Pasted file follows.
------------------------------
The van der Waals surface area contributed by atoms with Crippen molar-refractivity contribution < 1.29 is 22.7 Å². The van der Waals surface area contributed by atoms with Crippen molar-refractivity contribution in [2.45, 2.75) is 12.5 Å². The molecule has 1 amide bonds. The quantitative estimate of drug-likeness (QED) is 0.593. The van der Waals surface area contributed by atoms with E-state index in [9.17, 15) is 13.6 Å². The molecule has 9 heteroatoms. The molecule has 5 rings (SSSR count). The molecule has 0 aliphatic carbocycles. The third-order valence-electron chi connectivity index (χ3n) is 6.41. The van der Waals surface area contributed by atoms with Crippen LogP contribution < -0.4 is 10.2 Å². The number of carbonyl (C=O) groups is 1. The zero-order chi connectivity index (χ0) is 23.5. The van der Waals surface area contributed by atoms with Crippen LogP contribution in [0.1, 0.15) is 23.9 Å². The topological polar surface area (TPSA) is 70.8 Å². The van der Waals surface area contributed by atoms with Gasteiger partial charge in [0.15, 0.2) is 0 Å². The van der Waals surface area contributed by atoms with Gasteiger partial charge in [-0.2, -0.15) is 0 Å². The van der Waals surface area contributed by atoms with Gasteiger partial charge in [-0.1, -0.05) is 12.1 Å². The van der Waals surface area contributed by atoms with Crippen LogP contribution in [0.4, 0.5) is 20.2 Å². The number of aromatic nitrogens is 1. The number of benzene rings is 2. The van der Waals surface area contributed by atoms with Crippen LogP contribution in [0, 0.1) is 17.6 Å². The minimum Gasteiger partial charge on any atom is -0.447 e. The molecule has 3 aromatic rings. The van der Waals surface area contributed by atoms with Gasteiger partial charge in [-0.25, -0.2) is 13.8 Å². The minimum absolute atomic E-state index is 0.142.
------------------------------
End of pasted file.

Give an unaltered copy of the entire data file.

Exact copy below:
The van der Waals surface area contributed by atoms with Crippen molar-refractivity contribution < 1.29 is 22.7 Å². The van der Waals surface area contributed by atoms with Crippen molar-refractivity contribution in [2.45, 2.75) is 12.5 Å². The molecule has 1 amide bonds. The quantitative estimate of drug-likeness (QED) is 0.593. The van der Waals surface area contributed by atoms with E-state index in [9.17, 15) is 13.6 Å². The molecule has 9 heteroatoms. The molecule has 5 rings (SSSR count). The molecule has 0 aliphatic carbocycles. The third-order valence-electron chi connectivity index (χ3n) is 6.41. The van der Waals surface area contributed by atoms with Crippen LogP contribution < -0.4 is 10.2 Å². The number of carbonyl (C=O) groups is 1. The zero-order chi connectivity index (χ0) is 23.5. The van der Waals surface area contributed by atoms with Crippen LogP contribution in [0.1, 0.15) is 23.9 Å². The topological polar surface area (TPSA) is 70.8 Å². The van der Waals surface area contributed by atoms with Gasteiger partial charge in [0.15, 0.2) is 0 Å². The van der Waals surface area contributed by atoms with Gasteiger partial charge in [-0.2, -0.15) is 0 Å². The van der Waals surface area contributed by atoms with Gasteiger partial charge in [-0.1, -0.05) is 12.1 Å². The van der Waals surface area contributed by atoms with Crippen LogP contribution in [0.4, 0.5) is 20.2 Å². The number of aromatic nitrogens is 1. The number of benzene rings is 2. The van der Waals surface area contributed by atoms with Crippen LogP contribution in [0, 0.1) is 17.6 Å². The minimum Gasteiger partial charge on any atom is -0.447 e. The molecule has 3 aromatic rings. The van der Waals surface area contributed by atoms with Gasteiger partial charge in [-0.25, -0.2) is 13.8 Å². The minimum absolute atomic E-state index is 0.142.